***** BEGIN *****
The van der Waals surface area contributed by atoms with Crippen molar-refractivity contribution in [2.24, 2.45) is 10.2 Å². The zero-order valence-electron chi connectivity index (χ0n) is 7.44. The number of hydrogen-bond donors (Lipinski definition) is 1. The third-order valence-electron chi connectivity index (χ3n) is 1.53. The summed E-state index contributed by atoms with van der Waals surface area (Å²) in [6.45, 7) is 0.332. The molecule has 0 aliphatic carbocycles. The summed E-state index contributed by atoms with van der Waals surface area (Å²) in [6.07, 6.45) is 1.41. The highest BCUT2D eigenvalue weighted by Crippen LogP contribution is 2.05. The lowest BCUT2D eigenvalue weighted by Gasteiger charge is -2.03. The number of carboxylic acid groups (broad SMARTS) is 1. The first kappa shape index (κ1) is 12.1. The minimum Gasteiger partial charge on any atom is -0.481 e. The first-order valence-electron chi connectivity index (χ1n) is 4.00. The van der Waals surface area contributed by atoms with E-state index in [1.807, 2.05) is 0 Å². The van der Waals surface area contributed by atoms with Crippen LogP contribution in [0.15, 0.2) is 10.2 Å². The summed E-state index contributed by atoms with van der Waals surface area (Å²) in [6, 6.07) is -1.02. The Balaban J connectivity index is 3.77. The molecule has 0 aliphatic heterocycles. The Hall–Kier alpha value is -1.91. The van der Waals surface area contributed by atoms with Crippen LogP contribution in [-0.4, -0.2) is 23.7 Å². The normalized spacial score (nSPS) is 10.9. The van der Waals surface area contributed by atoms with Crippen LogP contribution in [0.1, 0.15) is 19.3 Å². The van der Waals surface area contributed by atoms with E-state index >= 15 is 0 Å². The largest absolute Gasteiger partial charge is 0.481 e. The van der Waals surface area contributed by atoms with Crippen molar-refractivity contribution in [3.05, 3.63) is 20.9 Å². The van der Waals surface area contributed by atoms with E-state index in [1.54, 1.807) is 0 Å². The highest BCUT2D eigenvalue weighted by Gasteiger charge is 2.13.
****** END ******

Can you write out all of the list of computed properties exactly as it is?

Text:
The van der Waals surface area contributed by atoms with Crippen molar-refractivity contribution in [2.24, 2.45) is 10.2 Å². The zero-order valence-electron chi connectivity index (χ0n) is 7.44. The number of hydrogen-bond donors (Lipinski definition) is 1. The third-order valence-electron chi connectivity index (χ3n) is 1.53. The summed E-state index contributed by atoms with van der Waals surface area (Å²) in [6.45, 7) is 0.332. The molecule has 0 aliphatic carbocycles. The summed E-state index contributed by atoms with van der Waals surface area (Å²) in [6.07, 6.45) is 1.41. The highest BCUT2D eigenvalue weighted by Crippen LogP contribution is 2.05. The lowest BCUT2D eigenvalue weighted by Gasteiger charge is -2.03. The number of carboxylic acid groups (broad SMARTS) is 1. The first kappa shape index (κ1) is 12.1. The minimum Gasteiger partial charge on any atom is -0.481 e. The first-order valence-electron chi connectivity index (χ1n) is 4.00. The van der Waals surface area contributed by atoms with E-state index in [1.807, 2.05) is 0 Å². The van der Waals surface area contributed by atoms with Crippen LogP contribution in [0.15, 0.2) is 10.2 Å². The summed E-state index contributed by atoms with van der Waals surface area (Å²) in [6, 6.07) is -1.02. The Balaban J connectivity index is 3.77. The molecule has 0 aliphatic heterocycles. The Hall–Kier alpha value is -1.91. The van der Waals surface area contributed by atoms with Crippen LogP contribution in [-0.4, -0.2) is 23.7 Å². The normalized spacial score (nSPS) is 10.9. The van der Waals surface area contributed by atoms with Crippen LogP contribution in [0.1, 0.15) is 19.3 Å². The van der Waals surface area contributed by atoms with E-state index >= 15 is 0 Å². The largest absolute Gasteiger partial charge is 0.481 e. The van der Waals surface area contributed by atoms with Crippen molar-refractivity contribution in [3.05, 3.63) is 20.9 Å². The van der Waals surface area contributed by atoms with E-state index in [1.54, 1.807) is 0 Å². The highest BCUT2D eigenvalue weighted by Gasteiger charge is 2.13.